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State Fossils
US State Fossils

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Illinois State Fossil

Tully Monster

Illinois Fossil - Tully Monster

(Tullimonstrum gregarium)

Adopted in 1989.

Illinois State Geological Survey paleontologist Donald Mikulic lobbied the State Legislature for designation of the Tully Monster,( Tullimonstrum gregarium,) as Illinois state fossil, and a bill to this effect was passed in 1989.

Illinois State Fossil: Tully Monster

Illinois Fossil - Tully Monster

Tullimonstrum gregarium, colloquially known as the Tully Monster, was a soft-bodied invertebrate that lived in shallow tropical coastal waters of muddy estuaries during the Pennsylvanian geological period, about 300 million years ago. Examples of Tullimonstrum have only been found in the Mazon Creek fossil beds of Illinois, United States.

It is a soft bodied animal. It preserves as outlines and flattened forms in nodules of ironstone from several areas in Illinois. It lived in the ocean that covered much of Illinois during the Pennsylvanian Period (about 300 million years ago). It was probably an active, swimming carnivore.

The flexible body was probably round or oval in cross section. It may have been segmented, but some recent work suggests that it was not. The tail had horizontal fins and a dorsal fin; all three of these fins were triangular.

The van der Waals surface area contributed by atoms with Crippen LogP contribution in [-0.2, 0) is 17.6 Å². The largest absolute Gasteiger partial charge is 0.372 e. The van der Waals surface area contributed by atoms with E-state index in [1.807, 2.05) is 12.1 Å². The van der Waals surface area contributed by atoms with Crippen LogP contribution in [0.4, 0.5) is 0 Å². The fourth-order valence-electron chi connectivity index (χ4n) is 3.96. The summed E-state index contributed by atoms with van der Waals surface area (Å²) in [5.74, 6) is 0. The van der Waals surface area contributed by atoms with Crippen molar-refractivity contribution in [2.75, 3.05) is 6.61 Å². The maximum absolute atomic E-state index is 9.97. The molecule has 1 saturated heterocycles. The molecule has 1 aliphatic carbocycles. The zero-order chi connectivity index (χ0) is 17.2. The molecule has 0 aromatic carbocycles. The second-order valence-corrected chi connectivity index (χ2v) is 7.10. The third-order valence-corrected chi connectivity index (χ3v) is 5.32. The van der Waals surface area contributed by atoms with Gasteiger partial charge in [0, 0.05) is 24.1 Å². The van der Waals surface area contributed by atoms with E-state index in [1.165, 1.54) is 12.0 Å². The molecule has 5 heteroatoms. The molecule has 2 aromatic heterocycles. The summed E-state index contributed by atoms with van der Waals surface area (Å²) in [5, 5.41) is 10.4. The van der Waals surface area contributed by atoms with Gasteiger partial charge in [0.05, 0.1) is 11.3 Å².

Illinois Fossil - Tully Monster

The Tully Monster had a long proboscis. At the end was a jaw that contained eight small, sharp teeth. There is no evidence that the throat went down the proboscis. It seems more likely that the proboscis was a muscular organ used to pass food to the mouth. Near the middle of the body was a transverse bar that passed through the body. The bar had swellings on the end. These may have been the animal's sensory organs. Scientists do not know to what other animals the Tully Monster is related. Some scientists have speculated that it is related to snails and other molluscs.

The Tully Monster was first found by Mr. Francis Tully in 1958. He took the specimens to the Field Museum of Natural History in Chicago. The specimen defied identification and became known as the 'Tully Monster.' The name stuck.

The Illinois Compiled Statutes

The law designating the ully Monster as the official Illinois state fossil is found in the Illinois Compiled Statutes, Government, Chapter 5, State Designations Act, Section 60.

GOVERNMENT
CHAPTER 5. GENERAL PROVISIONS.
(5 ILCS 460/) State Designations Act.
(5 ILCS 460/60) (from Ch. 1, par. 2901-60)

(5 ILCS 460/60) (from Ch. 1, par. 2901-60) Sec. 60. State fossil. The fossil Tullimonstrum gregarium is designated the official State fossil of the State of Illinois. (Source: P.A. 87-273.)

Taxonomic Hierarchy: Tully Monster

Kingdom: Animalia
    Subkingdom: Eumetazoa
Unranked: Bilateria
Phylum: incertae sedis
Genus: Tullimonstrum
Species: T. gregarium

State Fossils
State Fossils
Most US states have made a state fossil designation, in many cases during the 1980s. It is common to designate one species in which fossilization has occurred, rather than a single specimen, or a category of fossils not limited to a single species.

Some states that lack a "state fossil" have nevertheless singled out a fossil for formal designation such as a state dinosaur, rock, gem or stone.
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